Dell Inc., struggling with declining market share, faces a sweeping consumer protection lawsuit that accuses the company of using bait-and-switch tactics to mislead consumers about financing plans, computer service offers and rebates.
The suit, filed by New York Atty. Gen. Andrew Cuomo, calls for the computer maker to refund money to hundreds of customers who say they were charged for services they didn’t get, put into high-rate financing plans without their permission or given the runaround when they applied for promised rebates. Cuomo’s office is also seeking civil penalties.
“Dell must respect consumer protection laws,” Cuomo said at a news conference Wednesday in New York. “Either truly offer the zero-percent financing and provide the promised customer service, or stop offering and selling such packages.”
The Round Rock, Texas-based company said it would vigorously defend itself against the suit, which industry analysts said could be followed by similar actions by other states.
“We are confident that our practices will be found to be fair and appropriate,” Dell spokesman Bob Pearson said in a statement.
“While even one dissatisfied customer is too many,” Pearson added, he said the allegations in the lawsuit were based on a small fraction of Dell’s 6 million customer transactions in New York during the period in question.
Cuomo said he had received more than 700 complaints.
One of them was from Jacqueline Scofield, who said she paid Dell $300 for an “on-site” service plan that was supposed to guarantee that a technician would go to her Ridge, N.Y., home and fix her computer if there was a problem. But when Scofield called for help, she said, the technician wanted the 75-year-old retiree to climb under her desk, dismantle the computer, pull out a memory chip and fix it herself from parts Dell promised to send.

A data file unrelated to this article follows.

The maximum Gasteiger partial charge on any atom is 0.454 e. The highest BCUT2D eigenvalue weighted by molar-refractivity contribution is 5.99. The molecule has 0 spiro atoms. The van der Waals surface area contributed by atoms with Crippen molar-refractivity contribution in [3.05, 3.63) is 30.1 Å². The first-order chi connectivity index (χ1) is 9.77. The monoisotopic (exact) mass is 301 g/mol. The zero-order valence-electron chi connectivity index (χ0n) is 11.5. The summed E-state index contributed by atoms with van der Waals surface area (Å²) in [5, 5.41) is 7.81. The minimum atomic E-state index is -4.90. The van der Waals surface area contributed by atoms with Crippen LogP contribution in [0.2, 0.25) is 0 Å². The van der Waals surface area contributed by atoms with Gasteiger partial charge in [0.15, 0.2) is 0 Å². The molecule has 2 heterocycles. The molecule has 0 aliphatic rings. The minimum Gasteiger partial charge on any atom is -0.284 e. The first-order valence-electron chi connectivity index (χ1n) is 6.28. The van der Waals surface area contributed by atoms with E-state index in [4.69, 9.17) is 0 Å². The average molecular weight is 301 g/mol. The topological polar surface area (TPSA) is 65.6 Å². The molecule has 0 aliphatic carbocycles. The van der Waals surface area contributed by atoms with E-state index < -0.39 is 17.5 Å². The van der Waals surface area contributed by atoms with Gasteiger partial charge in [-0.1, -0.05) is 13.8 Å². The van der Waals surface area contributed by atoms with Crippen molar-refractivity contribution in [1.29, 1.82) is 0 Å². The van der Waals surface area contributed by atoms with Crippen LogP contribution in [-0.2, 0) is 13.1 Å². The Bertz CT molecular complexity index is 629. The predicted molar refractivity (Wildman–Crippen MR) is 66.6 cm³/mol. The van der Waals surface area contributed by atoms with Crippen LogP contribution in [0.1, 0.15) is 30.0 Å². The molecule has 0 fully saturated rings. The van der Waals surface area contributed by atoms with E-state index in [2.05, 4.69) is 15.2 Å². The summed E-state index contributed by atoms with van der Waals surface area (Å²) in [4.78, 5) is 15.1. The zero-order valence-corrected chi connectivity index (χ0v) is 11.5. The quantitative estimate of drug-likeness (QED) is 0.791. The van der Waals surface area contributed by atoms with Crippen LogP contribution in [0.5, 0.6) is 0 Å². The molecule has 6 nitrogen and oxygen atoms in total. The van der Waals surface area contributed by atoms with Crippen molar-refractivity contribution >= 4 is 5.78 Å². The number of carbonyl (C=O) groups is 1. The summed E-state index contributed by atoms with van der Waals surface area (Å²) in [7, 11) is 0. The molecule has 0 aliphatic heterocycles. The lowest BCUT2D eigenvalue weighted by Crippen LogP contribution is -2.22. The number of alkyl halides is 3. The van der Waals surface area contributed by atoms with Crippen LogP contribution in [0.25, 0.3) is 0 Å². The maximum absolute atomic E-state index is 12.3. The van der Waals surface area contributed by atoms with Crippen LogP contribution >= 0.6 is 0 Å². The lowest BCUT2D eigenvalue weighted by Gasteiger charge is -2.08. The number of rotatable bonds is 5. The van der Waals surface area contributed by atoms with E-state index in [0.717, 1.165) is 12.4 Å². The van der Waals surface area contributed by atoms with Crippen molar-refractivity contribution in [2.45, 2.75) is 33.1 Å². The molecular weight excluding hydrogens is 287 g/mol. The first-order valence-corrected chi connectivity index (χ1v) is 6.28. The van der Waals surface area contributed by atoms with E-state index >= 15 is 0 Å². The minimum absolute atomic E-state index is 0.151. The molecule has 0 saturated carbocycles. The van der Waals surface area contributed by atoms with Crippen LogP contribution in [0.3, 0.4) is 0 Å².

Cuomo said Scofield was one of many consumers who paid hundreds of dollars to get “next-day” and “on-site” service but were “faced with a daunting array of obstacles” to get the promised assistance.
Dell, which at the end of last year lost its crown as the No. 1 personal computer maker worldwide to rival Hewlett-Packard Co. of Palo Alto, came under fire for its business practices in recent years when Kevin Rollins, Dell’s then-chief executive, exerted heavy pressure on managers to cut costs, industry analysts said. In January, Rollins was ousted and replaced by founder Michael Dell. The company has since taken measures, including opening new service centers, to stem complaints.
Analysts said the complaints described in Cuomo’s lawsuit might not have been limited to New York.
“It is possible that this thing could steamroll,” said Rob Enderle, an industry analyst with the Enderle Group in San Jose. “We have seen that happen in the past when one state took action against Microsoft, for example, and other states followed suit.”
Spokesmen for California Atty. Gen. Jerry Brown couldn’t be reached for comment about whether he might take action against Dell.
Cuomo’s suit is another move that could help him maintain the aggressive image that the attorney general’s office acquired under his predecessor, Eliot Spitzer, who is now New York’s governor. Cuomo recently has received a great deal of publicity for cracking down on perceived conflicts of interest in the issuing of student loans.
The lawsuit, which was filed late Tuesday, says dozens of Dell customers filed affidavits saying they had been misled into believing that they had qualified for no-interest financing offer when they hadn’t. What they really qualified for was a line of credit that would cost them 16% a year or more, but they didn’t discover that until it was too late to return the merchandise, the suit says.
Many of those turned down for zero-percent financing had excellent credit, according to the suit, but the criteria to get the deal were so strict that 85% of the applicants failed to qualify.
The suit also contends that Dell incorrectly billed customers for orders they had canceled or had never made -- and made it impossible to get refunds in those cases or for merchandise they had returned. The suit tells of customers who phoned Dell only to be transferred numerous times and left on hold for extended periods, then promised a credit that never materialized.
Whatever the outcome of the litigation, analysts said it was another blow to Dell.
“This clearly doesn’t help their reputation,” said Crawford Del Prete, senior vice president of IDC Research in Boston. “Do problems like this translate into customer leakage? They certainly can.”
Times staff writer Michelle Quinn contributed to this report.